Keywords: Polymers, fracture, autonomous healing, tapered double cantilever beam

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12 Bone Mineral Density and Frequency of Low-Trauma Fractures in Ukrainian Women with Metabolic Syndrome

Authors: Vladyslav Povoroznyuk, Larysa Martynyuk, Iryna Syzonenko, Liliya Martynyuk

Abstract:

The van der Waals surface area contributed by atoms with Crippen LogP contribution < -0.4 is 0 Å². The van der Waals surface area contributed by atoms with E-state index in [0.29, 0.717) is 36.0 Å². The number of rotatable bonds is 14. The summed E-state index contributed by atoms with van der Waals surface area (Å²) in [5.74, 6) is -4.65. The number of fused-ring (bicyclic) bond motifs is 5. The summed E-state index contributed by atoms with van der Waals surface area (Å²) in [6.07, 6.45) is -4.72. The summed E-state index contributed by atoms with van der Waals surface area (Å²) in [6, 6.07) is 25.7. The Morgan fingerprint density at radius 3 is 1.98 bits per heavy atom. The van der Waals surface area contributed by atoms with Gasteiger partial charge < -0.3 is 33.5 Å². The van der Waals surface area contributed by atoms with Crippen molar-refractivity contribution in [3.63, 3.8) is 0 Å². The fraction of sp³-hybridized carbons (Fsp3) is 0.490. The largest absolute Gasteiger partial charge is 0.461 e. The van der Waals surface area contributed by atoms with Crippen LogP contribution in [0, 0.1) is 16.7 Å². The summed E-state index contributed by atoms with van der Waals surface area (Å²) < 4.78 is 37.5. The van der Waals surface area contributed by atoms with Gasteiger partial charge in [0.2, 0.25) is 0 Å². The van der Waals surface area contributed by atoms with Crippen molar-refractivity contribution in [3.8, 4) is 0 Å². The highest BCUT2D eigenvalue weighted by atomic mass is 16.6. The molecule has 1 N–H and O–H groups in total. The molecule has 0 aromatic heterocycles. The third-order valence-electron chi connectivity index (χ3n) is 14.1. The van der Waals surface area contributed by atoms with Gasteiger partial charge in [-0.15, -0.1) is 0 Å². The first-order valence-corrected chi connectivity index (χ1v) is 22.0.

Osteoporosis is one of the important problems in postmenopausal women due to an increased risk of sudden and unexpected fractures. This study is aimed to determine the connection between bone mineral density (BMD) and trabecular bone score (TBS) in Ukrainian women suffering from metabolic syndrome. Participating in the study, 566 menopausal women aged 50-79 year-old were examined and divided into two groups: Group A included 336 women with no obesity (BMI ≤ 29.9 kg/m2), and Group B – 230 women with metabolic syndrome (diagnosis according to IDF criteria, 2005). Dual-energy X-ray absorptiometry was used for measuring of lumbar spine (L1-L4), femoral neck, total body and forearm BMD and bone quality indexes (last according to Med-Imaps installation). Data were analyzed using Statistical Package 6.0. A significant increase of lumbar spine (L1-L4), femoral neck, total body and ultradistal radius BMD was found in women with metabolic syndrome compared to those without obesity (p < 0.001) both in their totality and in groups of 50-59 years, 60-69 years, and 70-79 years. TBS was significantly higher in non-obese women compared to metabolic syndrome patients of 50-59 years and in the general sample (p < 0.05). Analysis showed significant positive correlation between body mass index (BMI) and BMD at all levels. Significant negative correlation between BMI and TBS (L1-L4) was established. Despite the fact that BMD indexes were significantly higher in women with metabolic syndrome, the frequency of vertebral and non-vertebral fractures did not differ significantly in the groups of patients.